How To Transfer Property After The Death Of A Parent Without A Will

How To Transfer Property After Death Of Parent Without Will - What To Do When Parent Dies Without Will - How Long Do You Have To File Probate After Death

Wondering how to transfer property after the death of a parent without a will? 

In this article, you’ll learn about: 

  • what to do when a parent dies without a will
  • how long you have to file probate
  • how to transfer the property after death
  • who gets the house
  • what the children are entitled to
  • can the house skip probate
  • how long you have to transfer the property
  • what happens to the mortgage

Keep scrolling to learn more.

Table of Contents

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What To Do When Parent Dies Without Will

When a parent dies without a will, their property is distributed according to intestate succession laws

This means the state has rules to determine who gets what. 

Here’s what to do when a parent dies without a will:

  • Secure the Property: Immediately after the death, make sure the deceased’s property, including their home and belongings, is safe and secure.
  • Order Death Certificates: Obtain multiple copies of the death certificate. You’ll need them for various tasks, such as closing bank accounts or transferring titles.
  • Identify Assets: Make a list of all the deceased’s assets, like bank accounts, real estate, investments, and personal property.
  • Determine Debts: List all the debts the deceased owed, including mortgages, loans, credit card bills, and utilities.
  • Open a Probate Case: Go to your local probate court and file a petition to open a probate case. This court process determines how to distribute the deceased’s assets.
  • Appoint an Administrator: If there’s no will, the court will appoint an administrator, often a close family member. This person manages the deceased’s estate, paying off debts and distributing assets.
  • Notify Creditors: The administrator should let known creditors know about the death. There’s usually a timeframe in which creditors can claim debts from the estate.
  • Pay Debts: Using the estate’s assets, the administrator should pay off the deceased’s debts.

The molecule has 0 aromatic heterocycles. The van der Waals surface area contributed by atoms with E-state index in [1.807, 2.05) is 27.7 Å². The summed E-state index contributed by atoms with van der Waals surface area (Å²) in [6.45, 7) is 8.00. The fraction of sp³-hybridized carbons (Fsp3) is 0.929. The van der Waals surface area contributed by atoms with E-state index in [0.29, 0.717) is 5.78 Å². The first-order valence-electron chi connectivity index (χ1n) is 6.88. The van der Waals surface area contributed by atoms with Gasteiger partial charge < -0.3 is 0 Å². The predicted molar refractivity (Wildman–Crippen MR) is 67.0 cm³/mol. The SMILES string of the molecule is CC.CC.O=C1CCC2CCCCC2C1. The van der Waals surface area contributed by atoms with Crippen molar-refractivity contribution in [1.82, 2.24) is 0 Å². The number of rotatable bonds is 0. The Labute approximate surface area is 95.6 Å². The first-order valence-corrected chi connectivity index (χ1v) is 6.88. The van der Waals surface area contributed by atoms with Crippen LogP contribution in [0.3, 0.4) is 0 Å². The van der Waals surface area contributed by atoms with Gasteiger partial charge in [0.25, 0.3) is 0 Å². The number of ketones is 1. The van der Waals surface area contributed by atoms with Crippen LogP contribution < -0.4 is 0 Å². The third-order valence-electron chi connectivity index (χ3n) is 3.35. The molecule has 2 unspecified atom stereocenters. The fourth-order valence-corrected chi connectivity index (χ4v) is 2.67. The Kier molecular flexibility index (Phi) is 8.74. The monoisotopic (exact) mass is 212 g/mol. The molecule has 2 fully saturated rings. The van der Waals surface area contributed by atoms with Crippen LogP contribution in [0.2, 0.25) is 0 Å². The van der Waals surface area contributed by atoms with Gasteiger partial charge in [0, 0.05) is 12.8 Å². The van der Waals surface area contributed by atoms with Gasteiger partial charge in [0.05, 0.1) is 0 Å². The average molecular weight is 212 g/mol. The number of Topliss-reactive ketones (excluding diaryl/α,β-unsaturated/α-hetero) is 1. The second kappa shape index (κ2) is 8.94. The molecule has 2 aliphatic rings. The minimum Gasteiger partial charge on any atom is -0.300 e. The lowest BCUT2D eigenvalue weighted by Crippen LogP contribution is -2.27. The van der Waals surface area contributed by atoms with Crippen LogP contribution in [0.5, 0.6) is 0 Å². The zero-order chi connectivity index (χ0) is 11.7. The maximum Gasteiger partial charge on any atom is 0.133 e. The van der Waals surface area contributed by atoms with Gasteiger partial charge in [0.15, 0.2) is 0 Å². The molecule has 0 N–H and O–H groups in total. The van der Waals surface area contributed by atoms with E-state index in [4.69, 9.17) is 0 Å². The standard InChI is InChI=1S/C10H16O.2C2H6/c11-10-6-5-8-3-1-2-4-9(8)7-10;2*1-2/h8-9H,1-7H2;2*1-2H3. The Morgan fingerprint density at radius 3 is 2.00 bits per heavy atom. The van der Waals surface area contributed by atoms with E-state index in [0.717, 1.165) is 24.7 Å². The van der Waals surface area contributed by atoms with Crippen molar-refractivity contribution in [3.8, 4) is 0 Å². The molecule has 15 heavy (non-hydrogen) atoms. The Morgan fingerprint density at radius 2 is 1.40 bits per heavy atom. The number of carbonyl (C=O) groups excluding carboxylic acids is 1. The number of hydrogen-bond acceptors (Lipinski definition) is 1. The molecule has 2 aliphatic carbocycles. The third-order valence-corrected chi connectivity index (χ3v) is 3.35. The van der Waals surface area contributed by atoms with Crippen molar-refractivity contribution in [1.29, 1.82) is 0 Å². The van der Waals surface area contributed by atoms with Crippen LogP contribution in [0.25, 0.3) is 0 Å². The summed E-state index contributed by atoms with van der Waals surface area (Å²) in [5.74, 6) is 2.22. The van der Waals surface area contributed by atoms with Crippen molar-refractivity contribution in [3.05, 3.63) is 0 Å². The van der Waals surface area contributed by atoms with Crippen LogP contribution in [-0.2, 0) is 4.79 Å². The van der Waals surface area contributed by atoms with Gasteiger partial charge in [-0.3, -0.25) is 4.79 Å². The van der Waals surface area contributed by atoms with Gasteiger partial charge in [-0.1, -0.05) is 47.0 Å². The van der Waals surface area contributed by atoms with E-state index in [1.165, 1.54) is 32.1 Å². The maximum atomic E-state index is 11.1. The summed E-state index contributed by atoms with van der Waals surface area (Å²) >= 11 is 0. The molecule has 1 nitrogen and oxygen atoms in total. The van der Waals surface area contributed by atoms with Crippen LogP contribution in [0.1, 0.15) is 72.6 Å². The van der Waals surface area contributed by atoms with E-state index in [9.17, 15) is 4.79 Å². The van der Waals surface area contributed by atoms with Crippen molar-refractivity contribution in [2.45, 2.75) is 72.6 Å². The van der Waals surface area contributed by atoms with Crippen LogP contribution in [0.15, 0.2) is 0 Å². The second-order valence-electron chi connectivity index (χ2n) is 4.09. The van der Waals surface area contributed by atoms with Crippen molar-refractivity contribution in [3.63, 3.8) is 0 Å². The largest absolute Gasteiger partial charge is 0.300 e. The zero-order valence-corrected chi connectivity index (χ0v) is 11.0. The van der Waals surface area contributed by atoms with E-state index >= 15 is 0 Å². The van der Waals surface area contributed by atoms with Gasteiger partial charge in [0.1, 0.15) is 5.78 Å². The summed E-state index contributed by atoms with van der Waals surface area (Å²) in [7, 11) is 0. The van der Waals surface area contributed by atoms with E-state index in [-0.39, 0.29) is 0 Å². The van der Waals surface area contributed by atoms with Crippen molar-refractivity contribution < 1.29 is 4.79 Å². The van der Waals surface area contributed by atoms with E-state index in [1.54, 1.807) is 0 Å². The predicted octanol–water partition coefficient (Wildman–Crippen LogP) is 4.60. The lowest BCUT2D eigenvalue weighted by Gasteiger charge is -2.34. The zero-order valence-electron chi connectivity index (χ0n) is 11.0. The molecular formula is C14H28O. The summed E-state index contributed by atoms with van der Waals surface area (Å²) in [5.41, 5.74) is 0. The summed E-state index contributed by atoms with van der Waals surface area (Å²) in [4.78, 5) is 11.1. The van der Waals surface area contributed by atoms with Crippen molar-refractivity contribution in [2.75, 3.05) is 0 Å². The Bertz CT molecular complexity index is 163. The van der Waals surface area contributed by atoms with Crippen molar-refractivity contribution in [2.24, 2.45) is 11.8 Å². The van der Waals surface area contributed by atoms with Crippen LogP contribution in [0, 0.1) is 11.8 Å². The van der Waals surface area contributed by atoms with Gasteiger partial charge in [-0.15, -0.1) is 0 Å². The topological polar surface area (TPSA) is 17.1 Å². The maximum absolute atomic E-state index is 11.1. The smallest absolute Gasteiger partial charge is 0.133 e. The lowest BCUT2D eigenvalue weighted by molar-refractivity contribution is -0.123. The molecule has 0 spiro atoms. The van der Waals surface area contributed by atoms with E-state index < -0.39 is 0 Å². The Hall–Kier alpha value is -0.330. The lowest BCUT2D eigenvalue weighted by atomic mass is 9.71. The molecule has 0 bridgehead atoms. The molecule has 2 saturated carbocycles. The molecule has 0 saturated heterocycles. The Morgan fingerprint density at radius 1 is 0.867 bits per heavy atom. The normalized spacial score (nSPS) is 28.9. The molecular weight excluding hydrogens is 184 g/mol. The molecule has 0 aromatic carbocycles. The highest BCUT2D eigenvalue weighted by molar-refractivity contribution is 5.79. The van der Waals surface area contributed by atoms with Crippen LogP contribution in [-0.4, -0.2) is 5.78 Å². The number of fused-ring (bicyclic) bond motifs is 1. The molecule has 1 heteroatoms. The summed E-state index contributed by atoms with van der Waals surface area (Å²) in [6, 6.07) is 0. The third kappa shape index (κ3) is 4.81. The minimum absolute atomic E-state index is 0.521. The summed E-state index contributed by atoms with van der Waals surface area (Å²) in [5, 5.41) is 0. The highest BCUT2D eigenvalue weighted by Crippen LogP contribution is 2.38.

• Distribute Assets: After all debts are paid, distribute the remaining assets according to your state’s intestate succession laws. Typically, assets go to the surviving spouse and children, but specifics vary by state.
  • Close the Probate Case: Once all assets are distributed and tasks completed, ask the probate court to close the case.

Read More: Inheriting A House That Is Paid Off

How Long Do You Have To File Probate After Death?

30 days is the most common amount of time you have to file for probate after death.

But, depending on your local laws, it can be up to a year. 

Call your local probate court to find out the exact timeline. 

When someone dies, probate is the legal process to settle their estate. 

The timeline for filing probate can vary by jurisdiction.

  • Some states have a specific time frame, often within 30 days to a year after death.
  • Delays can lead to complications, like assets deteriorating in value.
  • If there’s a will, the executor should start the process promptly.
  • If no will exists, a close relative or interested party should initiate probate.
  • Missing the deadline can result in penalties or loss of rights.

Read More: I Inherited A House How Do I Put It In My Name?

How To Transfer Property After Death Of Parent Without Will

When a parent dies without leaving a will, they’re said to have died “intestate“. 

Intestacy laws in each jurisdiction determine how property gets distributed among heirs.

Here is how to transfer property after the death of a parent without a will:

  • Identify the Rightful Heirs: Typically, the deceased’s spouse and children are the primary heirs. If unmarried or without children, other relatives may inherit.
  • Open a Probate Case: Go to your local probate court and file a petition to open an intestate probate case.
  • Appoint an Administrator: The court usually appoints an administrator, often a close family member, to manage the estate.
  • Inventory Assets: The administrator lists all of the deceased’s properties and assets.
  • Pay Debts: Before distributing assets, the administrator uses estate funds to pay off any debts or outstanding bills.
  • Distribute Assets: After paying debts, the administrator divides the remaining assets among the heirs according to intestacy laws.
  • Transfer Property Titles: For assets like houses or cars, you’ll need to transfer titles to the new owners. This often involves filing documents with a local government agency.

Read More: How Much Does An Estate Have To Be Worth To Go To Probate?

If A Parent Dies Without A Will Who Gets The House?

Here is who gets the house when a parent dies without a will:

  • If the deceased is survived by a spouse and children: The surviving spouse often receives a portion of the estate, which may include all or part of the house. The children then receive the remainder. The exact division varies by jurisdiction.
  • If the deceased is survived only by a spouse: The surviving spouse usually inherits the entire estate, including the house.
  • If the deceased is survived only by children: The children typically inherit the entire estate, including the house, and it’s divided among them equally.
  • If the deceased has no surviving spouse or children: Other relatives, such as parents, siblings, or more distant relatives, may inherit based on the order established by intestacy laws in that jurisdiction.
  • No surviving relatives: If the court finds no eligible relatives, the property often escheats, or reverts to the state.